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Memory, Identity, Community: The Idea of Narrative in the Human Sciences (review)

From: Philosophy and Rhetoric
Volume 33, Number 2, 2000
pp. 187-191 | 10.1353/par.2000.0011

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Philosophy and Rhetoric 33.2 (2000) 187-191

Book Review

Memory, Identity, Community: The Idea of Narrative in the Human Sciences

Memory, Identity, Community: The Idea of Narrative in the Human Sciences. Ed. Lewis P. Hinchman and Sandra K. Hinchman. Albany: SUNY Press, 1997. Pp. 393. $59.50, cloth; $19.95, paperback.

According to its editors, the point of this anthology of previously published essays is to "illustrate the ways in which 'narrative' has been used as an organizing concept in the human sciences over the last few decades" (ix). They argue that a "paradigm shift" is occurring in the human sciences, "one that leads away from nomological models and toward a more humanistic language and approach, in which narratives are central." Accordingly, the collection features essays about narrative written by authors who represent fields as disparate as philosophy, history, sociology, anthropology, psychology, religion, law, gender studies, political science, speech communication, and environmental studies. The collection reprints a few essays that are well known within the humanities. For example, the Hinchmans include an excerpt from Alasdair MacIntyre's After Virtue (1981), as well as Gertrude Himmelfarb's often-reprinted attack on social history, entitled "History With the Politics Left Out."

As their title indicates, the editors divide their collection into three sections entitled "Memory," "Identity," and "Community." Their rationale for this division is that memory serves humans as a narrative stream that makes sense of the otherwise inchoate data given by experience. The narrative structured by memory produces what the Hinchmans call identity. Identity in its turn is influenced by narratives that circulate in the communities in which an individual exists. This collection aims to demonstrate that narrative plays a fundamental role within all three of these conceptual categories. The Hinchmans put it this way:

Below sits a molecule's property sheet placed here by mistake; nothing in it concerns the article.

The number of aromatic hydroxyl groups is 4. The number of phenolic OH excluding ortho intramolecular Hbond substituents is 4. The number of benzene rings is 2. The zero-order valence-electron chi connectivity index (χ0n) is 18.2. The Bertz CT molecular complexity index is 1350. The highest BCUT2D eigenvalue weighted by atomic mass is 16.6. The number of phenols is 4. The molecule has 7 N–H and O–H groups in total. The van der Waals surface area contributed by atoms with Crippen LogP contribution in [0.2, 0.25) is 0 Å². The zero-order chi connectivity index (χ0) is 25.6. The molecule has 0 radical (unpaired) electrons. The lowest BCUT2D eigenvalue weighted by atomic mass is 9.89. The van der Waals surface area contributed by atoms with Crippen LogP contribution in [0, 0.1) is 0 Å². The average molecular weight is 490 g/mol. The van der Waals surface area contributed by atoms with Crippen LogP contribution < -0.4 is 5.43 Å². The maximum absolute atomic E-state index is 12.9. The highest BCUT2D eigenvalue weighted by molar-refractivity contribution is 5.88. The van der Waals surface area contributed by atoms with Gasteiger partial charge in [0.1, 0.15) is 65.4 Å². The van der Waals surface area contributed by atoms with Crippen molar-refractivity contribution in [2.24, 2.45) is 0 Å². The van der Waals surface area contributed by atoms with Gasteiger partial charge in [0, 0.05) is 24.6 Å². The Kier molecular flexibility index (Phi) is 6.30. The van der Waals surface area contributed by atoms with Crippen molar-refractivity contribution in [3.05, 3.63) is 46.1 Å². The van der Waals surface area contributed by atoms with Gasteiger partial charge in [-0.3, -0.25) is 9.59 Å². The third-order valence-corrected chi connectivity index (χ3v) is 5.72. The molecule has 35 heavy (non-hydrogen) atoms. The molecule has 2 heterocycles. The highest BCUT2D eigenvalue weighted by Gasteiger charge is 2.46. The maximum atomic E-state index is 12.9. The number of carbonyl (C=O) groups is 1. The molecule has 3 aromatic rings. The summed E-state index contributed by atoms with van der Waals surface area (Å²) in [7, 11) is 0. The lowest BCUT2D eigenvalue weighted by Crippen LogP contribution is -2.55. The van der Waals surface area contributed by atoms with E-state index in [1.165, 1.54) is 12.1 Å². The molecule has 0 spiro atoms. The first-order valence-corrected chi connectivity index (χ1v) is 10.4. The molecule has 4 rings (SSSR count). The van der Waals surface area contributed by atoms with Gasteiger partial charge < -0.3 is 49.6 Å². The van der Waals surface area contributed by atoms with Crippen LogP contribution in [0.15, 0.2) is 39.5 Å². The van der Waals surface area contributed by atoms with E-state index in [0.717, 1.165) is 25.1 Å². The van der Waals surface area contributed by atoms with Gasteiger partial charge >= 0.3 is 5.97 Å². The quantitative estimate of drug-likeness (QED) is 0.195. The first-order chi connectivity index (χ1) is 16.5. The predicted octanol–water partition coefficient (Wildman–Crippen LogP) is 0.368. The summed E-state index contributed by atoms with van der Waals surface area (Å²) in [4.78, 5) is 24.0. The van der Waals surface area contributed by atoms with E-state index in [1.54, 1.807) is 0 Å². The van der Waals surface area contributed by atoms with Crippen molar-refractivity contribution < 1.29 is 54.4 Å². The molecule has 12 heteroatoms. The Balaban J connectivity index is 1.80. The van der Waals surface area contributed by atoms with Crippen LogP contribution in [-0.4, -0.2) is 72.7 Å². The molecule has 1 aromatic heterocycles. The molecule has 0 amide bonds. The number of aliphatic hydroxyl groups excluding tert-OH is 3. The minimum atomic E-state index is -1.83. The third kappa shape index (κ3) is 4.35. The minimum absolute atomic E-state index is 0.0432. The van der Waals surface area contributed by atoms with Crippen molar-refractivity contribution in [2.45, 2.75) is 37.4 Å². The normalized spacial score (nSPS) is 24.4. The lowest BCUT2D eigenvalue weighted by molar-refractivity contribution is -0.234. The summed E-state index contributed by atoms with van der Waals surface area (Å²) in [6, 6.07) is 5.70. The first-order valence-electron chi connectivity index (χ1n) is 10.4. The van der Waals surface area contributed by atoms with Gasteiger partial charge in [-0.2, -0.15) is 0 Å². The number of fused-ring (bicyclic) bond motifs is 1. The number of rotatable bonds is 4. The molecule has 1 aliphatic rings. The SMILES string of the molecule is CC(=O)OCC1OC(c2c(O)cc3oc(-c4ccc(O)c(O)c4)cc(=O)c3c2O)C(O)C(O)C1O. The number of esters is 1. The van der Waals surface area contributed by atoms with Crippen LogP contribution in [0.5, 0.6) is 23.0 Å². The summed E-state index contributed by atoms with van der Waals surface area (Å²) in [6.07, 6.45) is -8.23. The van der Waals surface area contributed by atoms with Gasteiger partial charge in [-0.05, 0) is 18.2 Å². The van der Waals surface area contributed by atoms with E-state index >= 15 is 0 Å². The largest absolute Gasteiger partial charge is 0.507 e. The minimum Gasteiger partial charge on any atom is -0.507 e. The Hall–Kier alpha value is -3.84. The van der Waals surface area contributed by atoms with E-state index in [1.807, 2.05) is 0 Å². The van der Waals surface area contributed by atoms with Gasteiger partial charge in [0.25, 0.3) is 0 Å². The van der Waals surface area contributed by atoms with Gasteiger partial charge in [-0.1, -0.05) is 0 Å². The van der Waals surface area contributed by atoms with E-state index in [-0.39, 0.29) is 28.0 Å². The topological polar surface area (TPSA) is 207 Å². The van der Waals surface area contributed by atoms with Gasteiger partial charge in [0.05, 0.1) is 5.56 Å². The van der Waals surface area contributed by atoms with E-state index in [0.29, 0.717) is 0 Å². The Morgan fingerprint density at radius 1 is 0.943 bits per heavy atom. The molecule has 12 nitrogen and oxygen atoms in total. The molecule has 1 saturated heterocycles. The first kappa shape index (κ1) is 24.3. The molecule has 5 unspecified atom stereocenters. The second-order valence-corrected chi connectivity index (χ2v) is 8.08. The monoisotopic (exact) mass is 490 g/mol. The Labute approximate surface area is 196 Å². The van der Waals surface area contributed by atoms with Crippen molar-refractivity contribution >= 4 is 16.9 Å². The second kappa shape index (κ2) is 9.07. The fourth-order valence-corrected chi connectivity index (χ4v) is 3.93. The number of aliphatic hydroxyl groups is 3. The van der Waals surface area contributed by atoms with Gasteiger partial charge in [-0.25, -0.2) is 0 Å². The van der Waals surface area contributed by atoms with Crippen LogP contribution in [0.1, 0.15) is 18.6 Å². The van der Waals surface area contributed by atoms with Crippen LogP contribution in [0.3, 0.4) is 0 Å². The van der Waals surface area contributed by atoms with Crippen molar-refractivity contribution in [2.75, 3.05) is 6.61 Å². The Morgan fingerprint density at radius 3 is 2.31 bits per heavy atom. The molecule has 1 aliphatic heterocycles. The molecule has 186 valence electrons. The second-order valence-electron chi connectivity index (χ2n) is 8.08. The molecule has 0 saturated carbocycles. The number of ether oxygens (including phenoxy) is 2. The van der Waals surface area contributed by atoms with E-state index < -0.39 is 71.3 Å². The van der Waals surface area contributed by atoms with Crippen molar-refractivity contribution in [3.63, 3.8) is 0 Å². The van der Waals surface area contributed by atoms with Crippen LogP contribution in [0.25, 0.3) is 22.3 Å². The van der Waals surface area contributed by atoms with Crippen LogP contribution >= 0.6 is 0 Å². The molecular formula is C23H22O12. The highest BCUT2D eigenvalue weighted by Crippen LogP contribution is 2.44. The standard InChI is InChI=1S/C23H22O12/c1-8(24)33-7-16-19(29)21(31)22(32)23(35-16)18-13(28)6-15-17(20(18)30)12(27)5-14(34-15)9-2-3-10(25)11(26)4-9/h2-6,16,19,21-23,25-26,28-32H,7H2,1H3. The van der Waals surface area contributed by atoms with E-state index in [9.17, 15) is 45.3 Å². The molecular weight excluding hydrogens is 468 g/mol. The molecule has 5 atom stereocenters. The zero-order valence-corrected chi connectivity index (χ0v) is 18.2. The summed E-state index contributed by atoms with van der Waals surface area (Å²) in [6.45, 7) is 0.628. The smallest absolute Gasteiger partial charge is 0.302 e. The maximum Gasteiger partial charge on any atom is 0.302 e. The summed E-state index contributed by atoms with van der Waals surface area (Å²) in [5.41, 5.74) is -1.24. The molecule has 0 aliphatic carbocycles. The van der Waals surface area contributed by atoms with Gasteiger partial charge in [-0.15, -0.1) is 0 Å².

As historians, social scientists, or (for that matter) prophets and bards weave narratives of the second order -- stories that connect the individual mind to the social world -- they create artifacts that soon take on a life of their own. These stories, told and retold, furnish the stock from which individual life narratives can be constructed. In other words, the story of an individual life usually plays off of one or more historically and socially transmitted narratives, which serve as prototypes of the elaboration of personal identity. Narrative theory is thus always implicitly a theory of how communities are formed and maintained, and how individuals are drafted into available social roles. (xxii-xxiii)

Each of the three major sections contains one or two theoretical essays, as well as two or three more that consider ways in which the concepts of memory, identity, and community play out in specific disciplinary contexts. For example, the section on community is introduced with MacIntyre's meditation on the relation of narrated selves to communities. It contains a theoretical essay by Edward M. Bruner on the malleability of community narratives, entitled "Ethnography as Narrative," and Walter Fisher's "Narration, Reason, and Community." Philip Abbott examines the use of narrative in political theory in an essay entitled "Storytelling and Political Theory," while Jim Cheney demonstrates the fruitfulness of communal narrative to environmental rhetoric in "Postmodern Environmental Ethics: Ethics as Bioregional Narrative." (Cheney's is the most intriguing piece in the collection).

The editors introduce each section of the collection with brief essays that raise interesting questions. For example, introducing the section called "Memory," they ask: "Is the past something that can be reconstructed, on the basis of memories, or can it only be constructed?" and "Is there such a thing as prereflective, prenarrative, unemplotted experience, or does all experience possess at least an implicit narrative structure?" (1-2). Two of the essays collected under this head, David Carr's "Narrative and Real World: An Argument for Continuity" and Stephen Crites's "The Narrative Quality of Experience," are theoretical attempts to answer these questions. Other essays in this section investigate the role played by memory and narrative in the construction of specific discourses. W. Lance Bennett examines the role played by storytelling in criminal trials, and Misia Landau reviews scientists' reliance on narrative in accounts of human evolution.

The Hinchmans also ask, "How, if at all, can we determine whether one plot, one...



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